Grapefruit juice and some drugs don’t mix
Grapefruit juice and grapefruit can be part of a healthy diet. Grapefruit has vitamin C and potassium, nutrients your body needs to work properly.
Grapefruit juice and grapefruit can affect the way your medicines work, and that food and drug interaction can be a concern. The U.S. Food and Drug Administration has required that some prescription and over-the-counter (OTC) drugs generally taken by mouth include warnings against drinking grapefruit juice or eating grapefruit while taking the drug.
Here are examples of some types of drugs that grapefruit juice can cause problems (interact) with:
- Some statin drugs to lower cholesterol, such as Zocor (simvastatin) and Lipitor (atorvastatin).
- Some drugs that treat high blood pressure, such as Procardia and Adalat CC (both nifedipine).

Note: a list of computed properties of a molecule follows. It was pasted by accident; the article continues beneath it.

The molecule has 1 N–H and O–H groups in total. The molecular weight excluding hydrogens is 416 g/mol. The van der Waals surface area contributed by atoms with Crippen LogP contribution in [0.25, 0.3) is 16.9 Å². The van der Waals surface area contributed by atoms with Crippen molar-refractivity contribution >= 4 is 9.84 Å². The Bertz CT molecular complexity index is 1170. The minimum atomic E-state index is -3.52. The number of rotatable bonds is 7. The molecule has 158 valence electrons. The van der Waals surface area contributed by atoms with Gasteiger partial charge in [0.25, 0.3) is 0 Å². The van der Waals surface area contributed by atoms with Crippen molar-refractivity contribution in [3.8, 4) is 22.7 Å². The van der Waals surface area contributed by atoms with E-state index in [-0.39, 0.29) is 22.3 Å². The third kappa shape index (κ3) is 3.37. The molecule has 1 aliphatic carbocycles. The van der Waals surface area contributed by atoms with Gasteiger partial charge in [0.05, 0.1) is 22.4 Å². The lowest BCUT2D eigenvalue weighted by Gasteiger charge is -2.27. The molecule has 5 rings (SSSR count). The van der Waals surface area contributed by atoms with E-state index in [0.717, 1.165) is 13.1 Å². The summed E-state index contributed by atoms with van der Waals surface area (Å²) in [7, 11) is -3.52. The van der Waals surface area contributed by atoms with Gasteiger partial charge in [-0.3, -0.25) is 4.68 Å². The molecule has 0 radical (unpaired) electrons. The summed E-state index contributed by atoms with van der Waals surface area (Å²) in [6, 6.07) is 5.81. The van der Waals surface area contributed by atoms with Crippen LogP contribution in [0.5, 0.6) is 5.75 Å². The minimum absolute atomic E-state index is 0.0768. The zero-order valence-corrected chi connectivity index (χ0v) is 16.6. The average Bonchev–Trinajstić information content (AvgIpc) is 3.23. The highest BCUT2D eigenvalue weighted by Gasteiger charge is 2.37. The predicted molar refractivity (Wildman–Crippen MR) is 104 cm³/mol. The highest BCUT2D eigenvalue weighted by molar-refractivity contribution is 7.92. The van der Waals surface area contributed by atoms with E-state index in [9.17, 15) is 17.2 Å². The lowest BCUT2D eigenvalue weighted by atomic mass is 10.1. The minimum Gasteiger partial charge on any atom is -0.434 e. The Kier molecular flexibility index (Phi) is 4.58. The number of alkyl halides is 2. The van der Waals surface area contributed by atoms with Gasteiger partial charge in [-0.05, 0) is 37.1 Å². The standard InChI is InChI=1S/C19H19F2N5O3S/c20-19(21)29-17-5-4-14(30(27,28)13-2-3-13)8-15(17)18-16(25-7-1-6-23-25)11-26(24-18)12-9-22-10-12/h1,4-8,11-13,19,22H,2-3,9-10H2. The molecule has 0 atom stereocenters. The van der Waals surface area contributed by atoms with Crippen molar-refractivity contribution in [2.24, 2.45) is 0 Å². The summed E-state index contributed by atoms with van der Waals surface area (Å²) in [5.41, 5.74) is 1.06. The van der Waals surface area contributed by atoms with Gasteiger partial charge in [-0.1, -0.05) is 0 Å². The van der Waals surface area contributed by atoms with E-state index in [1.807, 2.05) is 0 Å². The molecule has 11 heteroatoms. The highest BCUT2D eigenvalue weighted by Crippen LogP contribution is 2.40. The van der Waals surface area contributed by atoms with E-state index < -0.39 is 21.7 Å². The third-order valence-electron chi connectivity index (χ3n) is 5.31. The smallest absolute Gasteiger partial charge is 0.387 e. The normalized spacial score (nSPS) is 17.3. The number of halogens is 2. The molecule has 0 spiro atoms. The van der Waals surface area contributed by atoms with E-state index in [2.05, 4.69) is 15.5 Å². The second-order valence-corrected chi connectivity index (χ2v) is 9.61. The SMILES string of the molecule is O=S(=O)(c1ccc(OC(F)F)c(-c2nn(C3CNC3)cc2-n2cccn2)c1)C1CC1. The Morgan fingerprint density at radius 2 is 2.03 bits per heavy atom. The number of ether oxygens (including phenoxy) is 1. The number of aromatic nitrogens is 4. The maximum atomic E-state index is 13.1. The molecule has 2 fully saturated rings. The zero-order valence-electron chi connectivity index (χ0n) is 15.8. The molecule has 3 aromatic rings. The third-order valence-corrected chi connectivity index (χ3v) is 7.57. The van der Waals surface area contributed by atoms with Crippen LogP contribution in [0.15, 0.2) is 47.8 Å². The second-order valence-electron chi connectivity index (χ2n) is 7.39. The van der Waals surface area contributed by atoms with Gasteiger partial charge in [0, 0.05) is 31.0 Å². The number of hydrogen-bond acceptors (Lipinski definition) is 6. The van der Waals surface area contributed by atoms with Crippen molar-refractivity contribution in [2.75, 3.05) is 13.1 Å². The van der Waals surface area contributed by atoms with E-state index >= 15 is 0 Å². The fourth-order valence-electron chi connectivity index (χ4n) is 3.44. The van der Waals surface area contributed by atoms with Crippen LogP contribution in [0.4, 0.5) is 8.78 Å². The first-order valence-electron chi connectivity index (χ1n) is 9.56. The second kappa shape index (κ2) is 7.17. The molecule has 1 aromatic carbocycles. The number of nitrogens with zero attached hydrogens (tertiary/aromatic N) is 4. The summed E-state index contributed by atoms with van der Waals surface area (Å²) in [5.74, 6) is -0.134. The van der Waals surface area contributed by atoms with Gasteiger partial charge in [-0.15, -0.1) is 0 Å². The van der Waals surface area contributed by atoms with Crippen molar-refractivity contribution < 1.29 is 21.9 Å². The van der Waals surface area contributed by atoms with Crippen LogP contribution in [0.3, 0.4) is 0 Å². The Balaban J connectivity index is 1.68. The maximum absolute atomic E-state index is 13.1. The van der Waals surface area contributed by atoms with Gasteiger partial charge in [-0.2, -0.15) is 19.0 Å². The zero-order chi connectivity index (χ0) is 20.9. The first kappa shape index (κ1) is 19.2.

- Some organ-transplant rejection drugs, such as Neoral and Sandimmune capsule or oral solution (both cyclosporine).
- Some anti-anxiety drugs, such as BuSpar (buspirone).
- Some corticosteroids that treat Crohn’s disease or ulcerative colitis, such as Entocort EC and Uceris tablet (both budesonide).
- Some drugs that treat abnormal heart rhythms, such as Pacerone and Cordarone tablet (both amiodarone).
- Some antihistamines, such as Allegra (fexofenadine).
Grapefruit juice does not affect all the drugs in the categories above. The severity of the interaction can be different depending on the person, the drug, and the amount of grapefruit juice you drink. Talk to your health care provider or pharmacist, and read any information provided with your prescription or non-prescription (OTC) drug to find out: